That's what John Fite Rebrovick is asking the readers of the Tennessean to do.
You can bet that now with the California decision, advocates of homosexual marriage will push harder for acceptance in other states that have rejected the notion through referenda like Tennessee. It's not time for proponents of traditional marriage to sit idly by. If we do not feel that our government should be telling children that homosexuality and polygamy are acceptable practices, then we can sit on our logic and let overreaching courts and California set the trend on this issue for the rest of the nation. Or, in the next elections, we can make sure we know where our candidates at every level of government stand on this issue and vote accordingly.
If he means the presidential election, then I think there are some problems with his proposal. John McCain has not been a supporter of the federal marriage amendment, but he was in favor of his home state of Arizona adopting one. That's not exactly what most social conservatives want to hear. Barack Obama has supported giving most of the same rights of marriage to same-sex couples, but he continues to resist using the word marriage. He recently reiterated his view that marriage is between a man and a woman. That's not exactly what the GLBT community wants to hear.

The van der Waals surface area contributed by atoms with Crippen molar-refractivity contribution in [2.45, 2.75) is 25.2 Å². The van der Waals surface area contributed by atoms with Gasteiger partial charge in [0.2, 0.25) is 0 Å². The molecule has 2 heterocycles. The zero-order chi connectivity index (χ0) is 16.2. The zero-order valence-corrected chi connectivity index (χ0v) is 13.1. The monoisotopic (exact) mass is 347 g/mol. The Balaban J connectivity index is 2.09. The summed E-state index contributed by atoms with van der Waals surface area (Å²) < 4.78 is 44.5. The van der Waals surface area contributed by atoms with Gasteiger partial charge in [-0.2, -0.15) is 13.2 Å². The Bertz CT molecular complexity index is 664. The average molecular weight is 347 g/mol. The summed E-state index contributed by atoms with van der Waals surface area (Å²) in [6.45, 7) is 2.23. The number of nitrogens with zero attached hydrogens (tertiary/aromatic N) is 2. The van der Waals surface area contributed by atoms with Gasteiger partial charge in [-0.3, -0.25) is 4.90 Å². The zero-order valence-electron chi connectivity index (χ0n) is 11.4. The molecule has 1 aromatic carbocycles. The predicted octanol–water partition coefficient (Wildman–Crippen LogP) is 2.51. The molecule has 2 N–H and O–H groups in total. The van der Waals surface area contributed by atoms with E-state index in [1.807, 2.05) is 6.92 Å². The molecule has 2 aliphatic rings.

As for the "every level of government" part, I'm not aware of one candidate of a major party running for office in Tennessee who has come out publicly in favor of full marriage equality. Candidates for the legislature wouldn't have any reason to do so. No matter what side of the issue they come down on, they won't be voting on it in the next two or even four years. Perhaps he means the Senate race or the House races, but I haven't seen much talk about it there either. Maybe there will be a vote on a federal marriage amendment, but House and Senate aren't likely to allow much movement on that issue soon.
To be sure, all kinds of GLBT/equality/family issues will come up in the next two to four years, but I don't think it makes sense for Tennesseans of any political stripe to be single-issue voters on marriage in November.